Wednesday, May 22, 2024
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HomeFitnessQ&A With Pickleball Pro, Austin O'Reilly

You may already know Austin O’Reilly as an entrepreneur and experienced DNA scientist with a demonstrated history in the biotech industry. He’s skilled in DNA testing and molecular techniques in clinical, health and forensic applications. He has strong biomedical research and testing experience with a Master’s degree in Molecular Biology from Texas Christian University.

What you may not know is that he’s also a seasoned athlete who excelled in tennis, basketball and football during his time at Springfield Catholic High School. Austin has now gone Pro in the sport of Pickleball. FitLife recently caught up with Austin to ask him a few questions.

Tell us a bit about your background and how you got into the game of Pickleball.

My tennis background is initially what sparked the intrigue for getting into pickleball. The sports share a lot in common when it comes to swing mechanics, hand-eye coordination and reaction time. I started playing tennis when I was six, spending countless days each summer at Hickory Hills learning how to play from the local legends, Jim and Doug. After the daily clinics were finished, you could find me wandering the courts asking anyone/everyone if they wanted to “hit”.  I did that year after year until high school, when the competitiveness of the sport really came to light. Suddenly there was individual competition and pressure to win against all the kids I had so much fun with all those years.

I was no stranger to team competition, having played almost as much basketball as I did tennis, but individual competition is a different animal (and highly addictive!). I got really into it… and even sacrificed the summer of ’02 to attend the elite, Bollettieri Tennis Academy to try and get the extra edge on the players back home. At Springfield Catholic High I played #1 varsity, placed 1st in district singles all four years, 4th in team state two years, and 5th in state singles my Senior.

Tennis was my thing, and I didn’t want anything to happen to it after moving to Texas for college. It turns out I was dreaming when I thought I had a chance at an athletic scholarship to one of the best D1 Tennis schools in the country. The coach did offer me a chance to ‘walk-on’ the team, but was honest when showing me his team of all-stars, basically saying I won’t have a chance to ever play top 6. At the time, in my mind, the competitive sport of Tennis was over for me. A thorn first stuck in the side. Years of training and determination to win and be better at something, were gone or wasted?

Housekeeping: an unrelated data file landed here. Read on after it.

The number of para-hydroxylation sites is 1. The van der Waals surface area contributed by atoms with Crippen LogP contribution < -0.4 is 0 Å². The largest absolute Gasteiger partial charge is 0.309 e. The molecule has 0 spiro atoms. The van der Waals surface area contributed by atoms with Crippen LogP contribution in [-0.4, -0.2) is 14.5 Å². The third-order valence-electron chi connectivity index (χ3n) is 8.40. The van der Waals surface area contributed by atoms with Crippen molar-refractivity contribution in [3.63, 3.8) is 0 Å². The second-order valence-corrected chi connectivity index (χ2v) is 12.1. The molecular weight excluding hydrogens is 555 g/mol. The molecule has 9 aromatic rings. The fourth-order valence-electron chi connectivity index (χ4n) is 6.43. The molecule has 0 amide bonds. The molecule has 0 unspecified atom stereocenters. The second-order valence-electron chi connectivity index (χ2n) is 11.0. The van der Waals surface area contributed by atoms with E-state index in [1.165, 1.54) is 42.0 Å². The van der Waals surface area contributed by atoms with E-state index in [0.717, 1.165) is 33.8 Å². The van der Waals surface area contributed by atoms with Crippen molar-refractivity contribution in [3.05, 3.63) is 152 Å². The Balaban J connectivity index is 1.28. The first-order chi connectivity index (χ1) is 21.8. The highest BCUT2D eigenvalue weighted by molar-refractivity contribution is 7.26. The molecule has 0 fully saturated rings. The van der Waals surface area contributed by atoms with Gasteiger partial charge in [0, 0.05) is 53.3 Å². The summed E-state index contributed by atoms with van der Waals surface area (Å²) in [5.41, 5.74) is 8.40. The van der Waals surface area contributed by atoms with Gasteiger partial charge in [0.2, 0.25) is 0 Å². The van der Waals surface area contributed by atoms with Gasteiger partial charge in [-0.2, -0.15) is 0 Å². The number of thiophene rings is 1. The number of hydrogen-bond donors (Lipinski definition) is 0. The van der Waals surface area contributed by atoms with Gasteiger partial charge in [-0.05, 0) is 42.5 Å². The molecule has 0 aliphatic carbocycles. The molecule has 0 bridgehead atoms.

Fast forward twenty or so years to 2022… I’m a 36 year old scientist with some degrees, my brainchild company Dynamic DNA, good friends and loving family. With all that, the thorn was jabbed in as a reminder that there is still a hidden skillset/drive deep down, just not accessible. I was still missing something.

A mutant sport in itself, cross-bred in a love affair between badminton, volleyball and ping-pong, is Pickleball. The funny named sport has provided that exact re-invigoration to life I was looking for, that thing I thought was more-or-less lost and only accessible via Tennis. It was Pickleball. 

Special appreciation to the persistence of my brother Matt, and good friend Michael, to get me on the court. I’ve played for almost two years now and have been competing on the Pro APP and PPA tours for the last year. I have a court in my backyard and train 5-6 days a week, and have confidently pulled the thorn from my side and recovered what was missing for so many years. That thing.    

How do you balance fun with competitiveness?

Ya it’s definitely a big topic. There’s a fine line crossed when ‘all fun and games’ transitions to fierce competition, it’s always fun to cross!